Sister Act, beloved-movie-turned-musical-hit-in-London, is finally coming to the Broadway. And, as many shows that transport themselves across the pond do, they have changed their artwork accordingly. So let’s play a little game, shall we? Here are the two artworks for the two cities, and let’s guess which is the U.K. and which is the U.S. of A.
And option B:
This would have been a no-brainer for me. Option A has all the hallmarks of a Yankee poster – striking blocky graphics, abstracted cartoons, bright colors. Option B has what I will henceforth refer to as ‘British Shinyface’ – the weird effect that looks like you’ve taken an actual photo of a person and put it through one of those ‘make your photo into a sketch!’ machines at the mall, except for instead of a sketch you come out looking like what a human and a silicone sex doll would have if it were possible for them to reproduce. (I talk a little more about British Shinyface in the Poster Roaster for Arcadia, found here).
But I admit, gentle readers, had I guessed this way, I would be wrong. The top poster is actually from the British Production, and the bottom is from Broadway. Interesting, right? Maybe they wanted to remind British audiences that it’s a brassy American show with gangsters, and remind American audiences it was a hit in London – I don’t know. But in any case, let’s take a closer look at the art, shall we?
First of all, London. Here’s the full poster:
Before I dig in, let me state for the record that I prefer this poster to the Broadway one. I like the graphics, and I think it’s energetic and fun and gets the message of the show across – the nun who throws things into chaos with her spangles and sass. However, I think there are two major issues with this poster:
1. Where are her eyes? Is she the Mouth of Sauron? Is the idea that after Sauron is defeated, the Mouth of Sauron gets some serious dental work and becomes a sassy nightclub singer? Because I would see that show, I’m just saying.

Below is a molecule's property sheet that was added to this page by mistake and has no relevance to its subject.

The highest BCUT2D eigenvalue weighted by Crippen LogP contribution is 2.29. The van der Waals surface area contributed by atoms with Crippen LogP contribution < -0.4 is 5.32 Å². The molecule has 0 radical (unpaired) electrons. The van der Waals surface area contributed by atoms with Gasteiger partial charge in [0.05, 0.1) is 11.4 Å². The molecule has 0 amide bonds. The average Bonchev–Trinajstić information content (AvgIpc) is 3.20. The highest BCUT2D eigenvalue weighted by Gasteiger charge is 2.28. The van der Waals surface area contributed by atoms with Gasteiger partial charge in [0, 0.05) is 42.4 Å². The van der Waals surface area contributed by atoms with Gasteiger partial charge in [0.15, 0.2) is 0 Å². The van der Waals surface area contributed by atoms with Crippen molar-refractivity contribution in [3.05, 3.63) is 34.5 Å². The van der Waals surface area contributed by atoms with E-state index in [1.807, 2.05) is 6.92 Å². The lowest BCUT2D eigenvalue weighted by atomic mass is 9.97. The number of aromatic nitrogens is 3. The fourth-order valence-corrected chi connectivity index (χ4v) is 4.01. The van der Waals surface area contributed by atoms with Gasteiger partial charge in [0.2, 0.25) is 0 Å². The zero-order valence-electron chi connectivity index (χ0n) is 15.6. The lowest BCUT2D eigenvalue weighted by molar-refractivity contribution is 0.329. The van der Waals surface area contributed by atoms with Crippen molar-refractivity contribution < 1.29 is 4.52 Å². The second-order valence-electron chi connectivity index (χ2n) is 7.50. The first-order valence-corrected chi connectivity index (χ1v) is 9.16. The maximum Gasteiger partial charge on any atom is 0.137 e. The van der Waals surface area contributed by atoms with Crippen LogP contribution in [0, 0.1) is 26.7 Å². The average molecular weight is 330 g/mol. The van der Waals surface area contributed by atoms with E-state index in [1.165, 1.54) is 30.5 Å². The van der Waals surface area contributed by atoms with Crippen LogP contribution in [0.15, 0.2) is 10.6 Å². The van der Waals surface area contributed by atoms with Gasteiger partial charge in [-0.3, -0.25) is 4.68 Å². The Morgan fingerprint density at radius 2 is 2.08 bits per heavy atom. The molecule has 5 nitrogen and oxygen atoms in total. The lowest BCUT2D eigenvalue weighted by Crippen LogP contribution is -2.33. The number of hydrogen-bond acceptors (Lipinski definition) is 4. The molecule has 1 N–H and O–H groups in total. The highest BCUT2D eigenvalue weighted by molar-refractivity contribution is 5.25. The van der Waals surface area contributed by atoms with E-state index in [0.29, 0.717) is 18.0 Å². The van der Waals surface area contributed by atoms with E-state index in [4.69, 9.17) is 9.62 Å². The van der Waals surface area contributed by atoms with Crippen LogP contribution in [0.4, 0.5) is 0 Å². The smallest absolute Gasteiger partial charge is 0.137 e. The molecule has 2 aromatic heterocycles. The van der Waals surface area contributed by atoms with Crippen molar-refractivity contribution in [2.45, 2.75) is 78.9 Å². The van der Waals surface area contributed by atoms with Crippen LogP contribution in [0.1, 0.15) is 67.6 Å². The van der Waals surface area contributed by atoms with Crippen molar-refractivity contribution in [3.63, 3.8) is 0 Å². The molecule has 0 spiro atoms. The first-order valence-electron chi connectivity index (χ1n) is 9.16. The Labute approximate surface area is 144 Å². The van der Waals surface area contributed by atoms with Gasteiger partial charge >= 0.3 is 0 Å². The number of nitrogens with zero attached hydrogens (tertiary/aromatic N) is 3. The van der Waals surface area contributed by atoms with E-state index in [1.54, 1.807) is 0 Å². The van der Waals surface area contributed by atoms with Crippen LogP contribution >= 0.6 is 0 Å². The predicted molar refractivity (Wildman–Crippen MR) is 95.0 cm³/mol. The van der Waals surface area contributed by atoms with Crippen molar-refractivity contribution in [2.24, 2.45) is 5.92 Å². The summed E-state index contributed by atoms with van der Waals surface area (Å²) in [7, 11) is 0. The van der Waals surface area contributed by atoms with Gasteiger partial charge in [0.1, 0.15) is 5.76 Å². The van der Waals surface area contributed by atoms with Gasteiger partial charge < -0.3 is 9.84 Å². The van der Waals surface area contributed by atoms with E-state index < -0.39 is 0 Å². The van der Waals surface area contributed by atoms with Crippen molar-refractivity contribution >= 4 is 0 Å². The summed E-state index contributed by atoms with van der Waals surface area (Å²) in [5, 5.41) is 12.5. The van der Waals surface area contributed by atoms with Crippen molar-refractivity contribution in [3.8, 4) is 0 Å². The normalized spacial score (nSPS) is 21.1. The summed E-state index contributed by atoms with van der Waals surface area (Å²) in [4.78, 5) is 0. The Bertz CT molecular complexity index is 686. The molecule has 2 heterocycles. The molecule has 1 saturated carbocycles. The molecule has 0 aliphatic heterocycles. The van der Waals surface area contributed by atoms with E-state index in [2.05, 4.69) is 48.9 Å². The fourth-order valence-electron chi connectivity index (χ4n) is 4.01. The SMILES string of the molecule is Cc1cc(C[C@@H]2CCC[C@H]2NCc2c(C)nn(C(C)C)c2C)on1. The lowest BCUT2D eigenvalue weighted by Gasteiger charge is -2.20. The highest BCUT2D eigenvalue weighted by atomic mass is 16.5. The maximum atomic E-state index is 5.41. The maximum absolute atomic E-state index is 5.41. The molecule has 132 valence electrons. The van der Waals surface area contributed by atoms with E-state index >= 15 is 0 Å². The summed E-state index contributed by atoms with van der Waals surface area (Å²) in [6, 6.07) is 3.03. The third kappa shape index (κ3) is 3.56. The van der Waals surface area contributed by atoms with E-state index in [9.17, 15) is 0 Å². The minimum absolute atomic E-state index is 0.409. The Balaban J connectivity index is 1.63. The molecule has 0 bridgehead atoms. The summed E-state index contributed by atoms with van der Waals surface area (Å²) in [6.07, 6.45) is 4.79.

Luckily, the American poster does not suffer from Awkward Vagina Syndrome. However, this does not mean it is free of anatomical issues.
As soon as I can get home and do a screen cap, I’ll focus on on the body at the bottom, but for now, you’ll have to use your own eyeballs. Wisely, they have chosen to feature a human being this time, with eyes, and with no upskirt issues. Even more wisely, the human is recognizably Patina Miller, the star of the show whose status as a star in general is only a matter of time, according to everyone I know who has seen the show. But apparently, her skills go beyond singing and acting to include ‘The Exorcist’-like body contortions. For though the top half of her body is facing forward, it looks like the bottom half of her body is facing left. In addition, though the nuns with her all have different (shiny) faces, they all have the exact same strange little cupped hand. So between the awkward twisted hips of Shiny Patina, and the identical hands reaching up to worship the glowing orb that is the neon logo, it does indeed look like a ‘divine’ musical, although perhaps not quite the religion they were going for:
P.S. Between The Book of Mormon‘s tagline as ‘God’s Favorite Musical’, Sister Act claiming to be a ‘Divine Musical Comedy’, and off-Broadway’s The Divine Sister calling itself ‘Holy Outrageous’, I think we have ourselves a musical theater religion-off this season. And I know I for one would like to see the question of whose religion-themed musical is most godly settled in the only logical way: with a Musical Theater Religion Rumble. Get your crucifixes and tap shoes, peeps, it is ON.